Stating the accuracy of a poll regarding an event that is 2 years in the future is a sign of madness (or Timelords). You’re arguing about which indicator of the future is most accurate and giving a definitive answer – for all you know the UKPollingReport poll of polls is accurate to within 0.1% right now; the only way you can test the accuracy of such things is to look at it’s previous form in predictions. By doing this you’ll get the margin of error, which will be a number slightly higher than the amount you’re accusing them of being wrong by! It gave me a chuckle anyway. In the interim the new ICM and Populus polls have rather scuppered your point – I think 10% is a good rule-of-thumb, which is all these things can ever be.

    An exercise in futility but if it makes you happier, here, have the imaginary 2%! There’s plenty more where that came from. ;)

    • Thought you’d like that one! I did the sums as I thought there would be a bigger difference than there is but once I had done it I thought I’d post it anyway seeing as I had done it. Doesn’t make me happy that we are so low in the polls. I am more worried.

      • ChrisB says:

        It’s strange, I felt like that since Clegg became leader and as events have unfolded I feel less concerned – there’s more fear in the realisation that your fears are coming true than when they have. You’re in that phase now – you made some predictions, the reality is meeting those predictions and so your fears are coming true. Despite that there isn’t any alternative party for you or I (or a lot of core LD vote).

        I think the party made some mistakes a while ago, and now we’re living with the consequences. It’s not necessarily a bad thing because it requires positive changes and I’m sure that will happen – I just think we’ll take a kicking before it does. In the long term most people I meet are fundamentally liberal in attitude with a belief in democrat values, so there is always hope. The party may stagger but the tenets are unshaken – that’s why the political pendulum has slowly settled towards the centre. The next version of the Lib Dems will have to show the others what being in the centre is all about, or leave it to parties that are rooted to the left and right to make a poor job of it.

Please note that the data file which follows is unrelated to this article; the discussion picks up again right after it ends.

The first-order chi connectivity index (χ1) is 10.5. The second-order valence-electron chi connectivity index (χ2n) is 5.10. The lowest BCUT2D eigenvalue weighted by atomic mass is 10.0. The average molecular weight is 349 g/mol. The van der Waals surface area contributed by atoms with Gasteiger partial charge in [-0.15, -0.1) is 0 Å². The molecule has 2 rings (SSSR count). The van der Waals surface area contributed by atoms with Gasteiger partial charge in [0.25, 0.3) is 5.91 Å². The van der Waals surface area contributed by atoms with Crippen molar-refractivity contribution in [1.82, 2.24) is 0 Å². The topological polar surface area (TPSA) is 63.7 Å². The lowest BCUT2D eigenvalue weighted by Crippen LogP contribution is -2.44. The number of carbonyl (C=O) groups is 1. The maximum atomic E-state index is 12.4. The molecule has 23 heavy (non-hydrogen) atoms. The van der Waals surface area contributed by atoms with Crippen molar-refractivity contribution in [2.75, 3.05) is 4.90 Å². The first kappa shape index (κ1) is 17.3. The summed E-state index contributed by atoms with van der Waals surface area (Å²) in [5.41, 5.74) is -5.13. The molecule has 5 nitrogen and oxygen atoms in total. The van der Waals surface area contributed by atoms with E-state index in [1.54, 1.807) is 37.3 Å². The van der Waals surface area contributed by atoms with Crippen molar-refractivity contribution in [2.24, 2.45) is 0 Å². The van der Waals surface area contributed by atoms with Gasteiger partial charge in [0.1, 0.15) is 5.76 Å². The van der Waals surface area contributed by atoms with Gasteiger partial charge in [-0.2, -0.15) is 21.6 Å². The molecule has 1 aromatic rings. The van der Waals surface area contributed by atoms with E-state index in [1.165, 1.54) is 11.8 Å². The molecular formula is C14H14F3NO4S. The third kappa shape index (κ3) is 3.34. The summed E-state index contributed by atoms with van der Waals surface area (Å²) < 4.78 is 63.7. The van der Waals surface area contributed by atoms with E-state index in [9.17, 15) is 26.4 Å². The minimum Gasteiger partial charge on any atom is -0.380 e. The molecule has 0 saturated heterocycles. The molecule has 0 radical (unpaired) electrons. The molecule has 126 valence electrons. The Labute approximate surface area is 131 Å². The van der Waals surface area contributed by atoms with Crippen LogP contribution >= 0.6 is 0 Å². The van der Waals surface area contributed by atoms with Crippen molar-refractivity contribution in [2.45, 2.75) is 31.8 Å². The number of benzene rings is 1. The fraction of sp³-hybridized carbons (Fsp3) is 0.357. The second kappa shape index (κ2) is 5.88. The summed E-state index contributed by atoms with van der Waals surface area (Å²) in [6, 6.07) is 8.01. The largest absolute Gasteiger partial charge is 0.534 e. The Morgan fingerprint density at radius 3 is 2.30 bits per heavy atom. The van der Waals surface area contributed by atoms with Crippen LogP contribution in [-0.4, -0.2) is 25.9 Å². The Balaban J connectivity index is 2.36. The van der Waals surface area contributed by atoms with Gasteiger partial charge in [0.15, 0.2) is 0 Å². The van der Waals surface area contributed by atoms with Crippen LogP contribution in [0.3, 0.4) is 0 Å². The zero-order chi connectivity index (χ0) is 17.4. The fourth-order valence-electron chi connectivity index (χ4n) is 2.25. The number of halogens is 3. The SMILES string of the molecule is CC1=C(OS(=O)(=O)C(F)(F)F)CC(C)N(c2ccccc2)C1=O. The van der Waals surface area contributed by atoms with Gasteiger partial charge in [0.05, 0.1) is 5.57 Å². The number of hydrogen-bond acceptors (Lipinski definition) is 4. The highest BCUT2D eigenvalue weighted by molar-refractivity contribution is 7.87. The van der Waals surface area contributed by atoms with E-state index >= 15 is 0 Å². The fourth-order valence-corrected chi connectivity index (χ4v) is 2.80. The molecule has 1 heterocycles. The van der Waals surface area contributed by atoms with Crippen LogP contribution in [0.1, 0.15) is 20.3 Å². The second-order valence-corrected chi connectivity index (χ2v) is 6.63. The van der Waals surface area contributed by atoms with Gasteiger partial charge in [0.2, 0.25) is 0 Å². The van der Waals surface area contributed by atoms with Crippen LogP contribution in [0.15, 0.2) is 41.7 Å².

We can’t change the polls, it doesn’t matter what people think about the party; what is important is coming up with better ways of doing things. In the worst case scenario, as has happened in the past, the other parties might plagiarise those ideas…that’s no bad thing. There is a lot of pragmatic discussion needed and solutions to be found; you’d be a great candidate to start considering those things, at your best you already do. Put your energies into dreams of a liberal democracy and we won’t need to worry about imaginary 2%s. ;)

        Chin up!

      • It’s nice to hear a more upbeat tone and thank you for the compliments, they are very much appreciated. Here’s to the future Lib Dems hey!

  2. Pingback: Top of the Blogs: The Lib Dem Golden Dozen #275

  3. paul barker says:

    The UKPR point about polls being fairly good at predicting the next election is only true for polls in the last few weeks before that election. If you want to use polls as a predictive tool then compare polls now with those in may 2007.
    In fact there are good reasons to believe that polls no longer work , the voters arent thinking about politics now & wont till spring 2015.

    • Hi Paul, thanks for the comments and I agree, polls are difficult and dangerous to use but occasionally I dabble in them for fun. I certainly hope things will be better for the Lib Dems than the polls are currently saying.